Avaya's Aura Conferencing Gets a Mobility and Collaboration Boost
The new version of Avaya's conferencing solution is now available. Aura Conferencing 7.0 provides session-based, unified voice and Web collaboration for Macs, PCs, tablets and smartphones. Version 7.0 features added flexibility for mobile devices and conference calls of all sizes -- making it well-suited for sales presentations and sales meetings, as well as
service training, partner meetings, and other business collaborations.
The company also unveiled a new version of its Aura unified communications platform for the Avaya Communication Server 1000, and its Flare Experience for Apple iPad tablets and Windows PCs.
Few to a Few Thousand
Aura Conferencing 7.0 is supported by the open, standards-based SIP architecture featured in Avaya 6.2. The company said the new version provides the flexibility companies need in the era of mobile collaboration and bring-your-own-device, offering the ability to video and voice conference between a few co-workers for an impromptu meeting, or a few thousand for a companywide occasion.
Version 7.0's enhancements include one-stop access to Aura conferencing from the Flare Experience, a Collaboration Agent client for access via any Web browser or from Apple's iPhone, and visual and contextual controls for improving the operation of conference sessions. The controls include streamlined ways of announcing or identifying attendees, dealing with background noise, and speaker identification.
Aura allows a conference organizer to scroll through contacts and, via a green dot, see who is participating. Additional participants can be added to the conference by drag-and-dropping their contact info into the conference spotlight. Web-based sharing of content can be enabled for any participant, or via a whiteboard feature.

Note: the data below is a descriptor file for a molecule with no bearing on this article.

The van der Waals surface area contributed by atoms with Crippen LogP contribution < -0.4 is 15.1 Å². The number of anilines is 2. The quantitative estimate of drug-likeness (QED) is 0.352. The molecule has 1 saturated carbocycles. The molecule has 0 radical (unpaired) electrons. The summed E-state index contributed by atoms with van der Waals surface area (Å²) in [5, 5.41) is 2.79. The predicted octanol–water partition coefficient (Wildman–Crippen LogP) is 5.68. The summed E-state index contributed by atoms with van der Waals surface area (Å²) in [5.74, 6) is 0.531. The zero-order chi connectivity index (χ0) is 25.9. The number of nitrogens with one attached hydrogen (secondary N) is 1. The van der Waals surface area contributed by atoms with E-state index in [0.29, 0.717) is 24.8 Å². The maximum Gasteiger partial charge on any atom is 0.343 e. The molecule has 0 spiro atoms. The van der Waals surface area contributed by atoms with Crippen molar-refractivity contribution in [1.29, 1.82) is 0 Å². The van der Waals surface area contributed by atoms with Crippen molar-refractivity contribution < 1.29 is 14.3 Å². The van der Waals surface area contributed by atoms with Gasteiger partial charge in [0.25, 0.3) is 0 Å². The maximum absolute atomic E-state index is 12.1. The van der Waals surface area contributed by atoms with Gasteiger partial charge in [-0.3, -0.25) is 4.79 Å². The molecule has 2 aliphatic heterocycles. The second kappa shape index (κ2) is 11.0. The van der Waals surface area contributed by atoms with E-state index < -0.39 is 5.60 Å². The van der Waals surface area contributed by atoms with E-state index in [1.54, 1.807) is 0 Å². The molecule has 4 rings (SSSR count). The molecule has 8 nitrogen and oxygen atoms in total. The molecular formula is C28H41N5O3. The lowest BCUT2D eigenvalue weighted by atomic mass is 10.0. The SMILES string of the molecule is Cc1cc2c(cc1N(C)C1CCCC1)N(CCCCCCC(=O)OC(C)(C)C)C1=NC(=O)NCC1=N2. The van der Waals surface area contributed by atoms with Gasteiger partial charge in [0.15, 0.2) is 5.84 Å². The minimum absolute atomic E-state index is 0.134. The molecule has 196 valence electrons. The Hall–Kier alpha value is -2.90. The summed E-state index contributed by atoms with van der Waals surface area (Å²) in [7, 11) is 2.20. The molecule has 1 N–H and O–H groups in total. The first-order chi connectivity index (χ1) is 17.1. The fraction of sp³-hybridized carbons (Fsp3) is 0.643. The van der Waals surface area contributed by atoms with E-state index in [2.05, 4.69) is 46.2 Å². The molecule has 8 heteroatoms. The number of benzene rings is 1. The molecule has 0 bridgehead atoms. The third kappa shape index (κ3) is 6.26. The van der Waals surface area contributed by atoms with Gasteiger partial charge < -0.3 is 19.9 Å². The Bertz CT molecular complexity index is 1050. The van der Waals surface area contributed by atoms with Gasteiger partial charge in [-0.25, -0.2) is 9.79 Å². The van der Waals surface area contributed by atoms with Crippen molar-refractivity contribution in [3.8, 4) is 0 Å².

Flare provides access to companywide communications and collaboration tools, offering a single interface and directory for a variety of communication tools. The tools include conferencing, Web collaboration, directories, contextual history, social media, presence and instant messaging.
On an Avaya Desktop Video Device, which is a multi-touch piece of equipment combining a desk phone, speakerphone, and video endpoint, Flare also offers access to video conferencing.
The new Aura Conferencing also can scale to handle up to 7,500 active conferencing sessions, which can be located almost anywhere. This is accomplished via a distributed open architecture and onboard intelligence to reduce and manage bandwidth usage and consolidate media streams, all of which Avaya said lowers costs.
We asked Jorge Blanco, Avaya vice president for Marketing of Contact Center Solutions, what the company sees as the key enhancements for 7.0.
From the IT department's perspective, he cited the cascading architecture, which creates "a very low impact" on the wide area network. Blanco pointed out that the previous version of Aura "still depended on a hardware-based, multipoint architecture," which relied very heavily on the network.
By contrast, he said, 7.0 leverages the cascading technique to move the "hard work," such as transcoding, "as close to the end user as possible."
From the end user's perspective, Blanco pointed to the integration of collaboration and communication needs "all into one environment," as opposed to, say, the collaboration-only environment of a WebEx.
Posted: 2012-08-14 @ 4:43pm PT
I think our biggest concern is having a secure environment that will prevent other people from gaining access. I think Oracle and Microsoft Live have good options if you have your own equipment. RHUB has what they call an appliance that I think is a server. So these three can essentially be behind our firewall. Does Avaya work the same way? They have a lot of information on their site. That's good but it takes time to get through it.